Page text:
Tourism Ministry’s plan to revitalize natural reserves faces obstacles

Tourism Ministry’s plan to revitalize natural reserves faces obstacles

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Tue, 22/01/2013 - 15:00

Among the amazing landscapes the country possesses, the most precious are undoubtedly the seashores on the North Coast and the Red Sea, as well as the desert. Countless sites in these areas are unique and rare wonders of nature, and require special care and protection.

The Tourism Ministry has a plan for how to use these natural reserves to their full potential and develop environmental tourism. But there is a lot to do, and there are many obstacles that handicap the project.

Tourists are now eager to delve into rough natural surroundings and indulge in wildlife adventures, to get away from their urban lifestyles — and, if managed properly, they can find all of this in Egypt.

“Eco-tourism is booming,” says Mahmoud al-Kaissouny, environmental adviser to the Tourism Ministry. “And it is on its way to representing half of international tourism.”

The country’s 2,600 kilometers of beaches offer countless diving spots, including underwater landmarks and caves on the North Coast. The Red Sea is considered one of the top 10 diving destinations worldwide. The desert includes areas of unique geological significance, as well as rare natural rock formations.

These areas need to be protected, and since the 1980s, 30 areas have been declared national parks, most of them located in the desert. In the early 1990s, the Environment Ministry — led at the time by Nadia Makram Ebeid — laid out a plan to declare 40 areas as natural reserves by the year 2017.

But new discoveries were made, and the list lengthened to include 44 protected areas.

“Gebel Kamil, which is very rich in remnants of meteorites, was the last area declared a natural reserve,” says Kaissouny, referring to an area located in the southeast of Gilf al-Kebir, in the Western Desert.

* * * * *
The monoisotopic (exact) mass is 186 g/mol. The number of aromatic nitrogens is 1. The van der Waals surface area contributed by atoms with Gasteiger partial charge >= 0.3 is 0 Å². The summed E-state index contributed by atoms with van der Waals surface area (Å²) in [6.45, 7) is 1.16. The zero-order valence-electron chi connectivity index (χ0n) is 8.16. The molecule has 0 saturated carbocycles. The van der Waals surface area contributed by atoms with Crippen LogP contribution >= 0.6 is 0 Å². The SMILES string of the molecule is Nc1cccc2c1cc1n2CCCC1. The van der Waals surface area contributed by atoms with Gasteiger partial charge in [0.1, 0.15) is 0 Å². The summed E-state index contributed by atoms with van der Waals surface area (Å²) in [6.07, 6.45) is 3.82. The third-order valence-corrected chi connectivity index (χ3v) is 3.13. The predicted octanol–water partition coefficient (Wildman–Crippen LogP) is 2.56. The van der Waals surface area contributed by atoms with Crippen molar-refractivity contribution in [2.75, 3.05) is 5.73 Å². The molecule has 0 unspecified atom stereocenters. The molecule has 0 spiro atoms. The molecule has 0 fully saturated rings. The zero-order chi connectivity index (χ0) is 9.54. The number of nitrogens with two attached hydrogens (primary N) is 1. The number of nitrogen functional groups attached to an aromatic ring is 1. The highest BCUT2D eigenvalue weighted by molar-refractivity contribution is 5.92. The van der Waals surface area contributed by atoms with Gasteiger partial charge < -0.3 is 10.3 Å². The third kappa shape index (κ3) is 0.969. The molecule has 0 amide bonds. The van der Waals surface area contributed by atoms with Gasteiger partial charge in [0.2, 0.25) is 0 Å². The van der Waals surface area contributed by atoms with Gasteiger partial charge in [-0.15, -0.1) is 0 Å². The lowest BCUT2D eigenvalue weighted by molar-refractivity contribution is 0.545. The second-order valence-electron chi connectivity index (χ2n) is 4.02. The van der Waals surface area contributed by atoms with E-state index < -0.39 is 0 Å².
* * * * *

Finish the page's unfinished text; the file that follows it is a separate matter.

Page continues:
Among the most important protected areas, in terms of biodiversity, are Wadi al-Gamal, Gebel Elba and Wadi Allaqi.

Wadi al-Hitan, located in the Wadi al-Rayan natural reserve, is considered one of the most amazing archaeological spots in the world. According to a UNESCO report, Wadi al-Hitan’s unique whale fossils demonstrate that this type of whale’s ancestor was a land-based animal. This discovery put Wadi al-Hitan on the protected areas map.

But despite their importance, most protected areas have been extremely neglected for years, if not decades.

“After Nadia Makram Ebeid’s term as minister, there was a growing disinterest for Egypt’s national parks, which slowly degraded, Wadi al-Rayan being the most prominent example of this decay,” Kaissouny says. “If you go there today, you will not be able to enter. It is full of garbage and completely degraded — it is very sad.”
The Italian government designated and funded this natural reserve, and even though Egypt was not able to maintain it, it is now willing to reinvest and rejuvenate the reserve.

The government’s plan